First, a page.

Israel Patent Office Voids Smithkline Beecham Patent for Metastable Polymorph

Israel generic pharmaceutical manufacturer and patent buster Unipharm has succeeded in preventing Israel Patent Number IL 117035 from issuing.

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The patent, titled “Paroxetine hydrochloride anhydrate substantially free of bound propan-2-ol processes for its preparation and pharmaceutical compositions containing it” claimed novelty for a metastable anhydrate and for the method of manufacture. The composition is claimed to be useful in treating a number of medical disorders including alcoholism, anxiety, depression, anorexia, obesity and pre-menstrual syndrome.

the problem is that an earlier British Patent issued to the same applicant, Smithkline Beecham, GB 26407 claims the same anhydrous salt, together with a method of fabrication. Apparently, the previous method was tried and tested, did work back then, but no longer does so, yielding instead, the stabler hemi-hydrate. As anyone trying out these tricky syntheses will testify, its rather like trying to bake a mother’s cake, in that following the recipe is insufficient. Without the right tempo of stirring, the right impurities in the water, or whatever, the results bear some similarity but are, nevertheless, different.

The applicant claimed that in this new synthesis the anhydrate was obtained by the stage of washing with an aqueous solution, which would appear to be sufficiently counter-intuitive that it provides an inventive step.

Since in the opposition proceedings the applicant failed to pursue the method of manufacture, even as a fall-back position, but went full steam ahead for the product, the Arbitrator of Intellectual Property, Noach Shalev Shmulovich, ruled that the method claims are void as well. He justified this position by claiming that applicant had failed to point out the existence of the UK application in contravention to duty of disclosure under Section 18, citing 14/92 Nazareth District Court (Pelason Maagan Michael Factories LTD. vs. Freddy Freenet), that failure to disclose Prior Art known to applicant can invalidate patent (not just citations).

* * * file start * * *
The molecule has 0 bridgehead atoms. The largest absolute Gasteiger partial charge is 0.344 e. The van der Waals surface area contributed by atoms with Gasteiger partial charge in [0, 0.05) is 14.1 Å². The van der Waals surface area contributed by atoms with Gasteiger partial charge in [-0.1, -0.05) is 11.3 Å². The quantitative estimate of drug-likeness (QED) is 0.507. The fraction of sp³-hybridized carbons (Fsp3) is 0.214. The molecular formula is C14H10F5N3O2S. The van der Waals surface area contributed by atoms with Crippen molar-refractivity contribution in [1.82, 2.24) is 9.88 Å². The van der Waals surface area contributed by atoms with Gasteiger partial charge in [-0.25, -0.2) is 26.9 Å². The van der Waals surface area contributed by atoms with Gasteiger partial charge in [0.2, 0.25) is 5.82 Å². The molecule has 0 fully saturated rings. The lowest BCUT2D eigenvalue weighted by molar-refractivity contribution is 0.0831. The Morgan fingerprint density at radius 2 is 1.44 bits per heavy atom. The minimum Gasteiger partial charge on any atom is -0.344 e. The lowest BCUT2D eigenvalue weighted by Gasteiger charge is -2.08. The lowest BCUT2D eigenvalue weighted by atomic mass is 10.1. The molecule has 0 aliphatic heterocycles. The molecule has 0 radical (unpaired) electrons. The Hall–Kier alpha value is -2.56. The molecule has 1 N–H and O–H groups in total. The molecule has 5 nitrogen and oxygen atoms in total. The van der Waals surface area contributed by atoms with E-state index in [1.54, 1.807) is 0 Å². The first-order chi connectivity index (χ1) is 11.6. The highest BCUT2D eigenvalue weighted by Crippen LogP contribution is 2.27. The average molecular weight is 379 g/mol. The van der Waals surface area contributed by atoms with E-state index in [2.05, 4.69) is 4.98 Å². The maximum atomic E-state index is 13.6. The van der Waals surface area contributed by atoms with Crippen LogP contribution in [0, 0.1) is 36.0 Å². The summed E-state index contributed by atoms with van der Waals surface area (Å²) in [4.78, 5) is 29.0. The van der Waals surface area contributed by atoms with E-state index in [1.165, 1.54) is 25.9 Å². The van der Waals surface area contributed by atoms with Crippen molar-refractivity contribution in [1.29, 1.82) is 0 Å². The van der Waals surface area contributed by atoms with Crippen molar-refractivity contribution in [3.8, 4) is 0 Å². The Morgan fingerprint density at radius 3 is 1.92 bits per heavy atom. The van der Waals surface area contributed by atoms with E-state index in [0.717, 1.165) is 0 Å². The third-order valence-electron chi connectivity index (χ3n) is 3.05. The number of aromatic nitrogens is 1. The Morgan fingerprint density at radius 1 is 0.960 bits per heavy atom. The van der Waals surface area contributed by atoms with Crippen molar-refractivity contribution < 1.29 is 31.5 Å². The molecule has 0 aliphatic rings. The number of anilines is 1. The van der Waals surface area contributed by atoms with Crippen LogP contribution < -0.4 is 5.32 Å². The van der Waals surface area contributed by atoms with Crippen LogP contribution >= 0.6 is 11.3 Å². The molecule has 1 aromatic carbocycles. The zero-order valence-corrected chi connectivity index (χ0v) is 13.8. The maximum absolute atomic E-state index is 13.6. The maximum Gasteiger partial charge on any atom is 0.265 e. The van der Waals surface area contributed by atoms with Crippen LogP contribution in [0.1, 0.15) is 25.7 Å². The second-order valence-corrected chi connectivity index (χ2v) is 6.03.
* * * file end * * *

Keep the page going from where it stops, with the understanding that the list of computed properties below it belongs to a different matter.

The decision leaves some open issues however: claims 15-17 are independent method claims and why should the existence of the product by a different processing route cancel these?

Applicant asserted that mentioning a European application that claims priority from the British patent essentially incorporated it by reference and thus it was disclosed. Shmulovich is correct that this argument is weak, but one notes that the Commissioner of Patents has requested to only submit prior art cited in corresponding applications and not to submit all art known to applicants. Personally I advocate supplying details of all art known to applicant, and do so (I note that this was the general recommendation of Agents of Applicant Luzzatto et Luzzatto – at least at the time I worked there at the beginning of my career).   

Of note, Shmulovich took the opportunity to admit his mistake and to cancel his ruling concerning IL 142049 Giraffa vs. Melnicke  where he’d mistakenly decided that should an independent claim be disqualified, the dependent claims fall with it. No-one took the ruling seriously; nevertheless it takes guts to state that one was wrong and we salute him for so doing.